Budget Cuts Could Endanger Services For High-Risk Youth

By Sarah Birnbaum

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Feb. 9, 2011


BOSTON — With state budget cuts looming, advocates are trying to prevent proposed cuts to the state's child welfare system.

More than 200 people rallied at the Massachusetts State House on Tuesday to oppose the $8 million cut to the Massachusetts Department of Children and Families (DCF) in Gov. Patrick's spending bill. The DCF provides foster care and protective services for Bay State children.  

At a podium in front of the State House’s Grand Staircase, a series of advocates spoke about how the cuts would harm Massachusetts children and families. 19-year-old Rodney Davis of Bridgewater says the cuts would mean less help for former foster kids like her.  Davis says when she aged out of the system last year, she had no idea how to support herself.  That’s when the state stepped in.
 
"Because I grew up in foster homes, when I was 18 I felt like I wasn’t prepared, like I didn’t  know the real world, which I didn’t," Davis said. "So they helped me with working experience, getting an education and stuff like that."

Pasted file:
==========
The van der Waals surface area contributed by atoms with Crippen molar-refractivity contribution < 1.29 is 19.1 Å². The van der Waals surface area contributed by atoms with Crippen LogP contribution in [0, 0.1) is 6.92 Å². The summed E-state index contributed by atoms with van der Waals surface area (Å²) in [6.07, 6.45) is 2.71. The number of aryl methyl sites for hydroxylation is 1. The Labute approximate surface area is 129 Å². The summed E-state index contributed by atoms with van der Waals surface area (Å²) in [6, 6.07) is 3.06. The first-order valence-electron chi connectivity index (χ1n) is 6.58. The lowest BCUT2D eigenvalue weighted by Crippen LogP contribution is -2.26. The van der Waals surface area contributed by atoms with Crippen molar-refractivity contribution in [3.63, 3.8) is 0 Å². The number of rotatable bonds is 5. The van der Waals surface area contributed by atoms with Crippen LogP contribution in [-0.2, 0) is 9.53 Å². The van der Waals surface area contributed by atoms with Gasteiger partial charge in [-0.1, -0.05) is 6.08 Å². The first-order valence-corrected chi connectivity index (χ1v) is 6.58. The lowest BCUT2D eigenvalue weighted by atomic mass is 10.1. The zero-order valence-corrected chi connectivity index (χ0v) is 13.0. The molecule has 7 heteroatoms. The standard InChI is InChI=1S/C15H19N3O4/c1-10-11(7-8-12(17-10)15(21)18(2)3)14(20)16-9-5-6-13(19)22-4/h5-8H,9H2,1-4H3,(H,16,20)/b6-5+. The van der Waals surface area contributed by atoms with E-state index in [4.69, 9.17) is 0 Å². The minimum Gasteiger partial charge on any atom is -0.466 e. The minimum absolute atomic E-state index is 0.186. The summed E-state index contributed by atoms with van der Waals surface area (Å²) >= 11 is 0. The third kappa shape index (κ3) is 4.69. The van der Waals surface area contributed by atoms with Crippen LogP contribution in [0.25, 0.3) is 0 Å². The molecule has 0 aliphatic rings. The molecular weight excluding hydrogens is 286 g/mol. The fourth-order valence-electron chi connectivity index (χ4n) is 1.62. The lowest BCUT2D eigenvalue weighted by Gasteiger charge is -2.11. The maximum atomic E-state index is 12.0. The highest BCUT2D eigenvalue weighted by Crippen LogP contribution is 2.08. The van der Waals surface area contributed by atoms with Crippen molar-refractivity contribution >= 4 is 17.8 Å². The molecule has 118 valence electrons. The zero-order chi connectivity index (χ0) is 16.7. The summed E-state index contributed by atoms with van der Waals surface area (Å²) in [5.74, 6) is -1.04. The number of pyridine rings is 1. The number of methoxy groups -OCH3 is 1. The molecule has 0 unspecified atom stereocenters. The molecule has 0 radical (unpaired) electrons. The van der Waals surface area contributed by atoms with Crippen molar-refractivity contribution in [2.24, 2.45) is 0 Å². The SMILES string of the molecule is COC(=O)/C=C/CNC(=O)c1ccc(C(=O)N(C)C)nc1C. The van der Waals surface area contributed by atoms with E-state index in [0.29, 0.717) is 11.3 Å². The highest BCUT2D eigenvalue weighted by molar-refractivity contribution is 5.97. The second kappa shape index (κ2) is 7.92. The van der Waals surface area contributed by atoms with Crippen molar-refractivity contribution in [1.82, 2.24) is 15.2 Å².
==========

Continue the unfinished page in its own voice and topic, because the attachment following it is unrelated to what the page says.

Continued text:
Advocates say these services could be on the chopping block if the governor’s proposed cuts are approved.

Angelo McClain, the Commissioner of the Department of Children and Families  — and a Patrick appointee  — was watching the rally. He confirmed that the department has been hamstrung by recent budget cuts.
 
"Children's services have been cut and cut and cut.  We've revamped, we've created some efficiencies, but its to the point now that we can't really absorb any more cuts," McClain said.
  
McClain says the governor's budget proposal for the upcoming fiscal year would force the department to turn away families seeking help caring for children with emotional or physical disabilities, even though some of the children might be at risk of neglect or abuse. And he says the state wouldn't be able to place a number of children at risk of hurting themselves or their siblings in the proper treatment centers. 
 
Beacon Hill budget writers have declined comment on specific cuts, but they have noted that the Commonwealth is facing a $1.5 billion budget gap, and everyone is feeling the pain. The House is currently reviewing the governor’s budget proposal. Public hearings are scheduled for next week. 



ADVOCATES PUSH FOR ALZHEIMER'S GROUP

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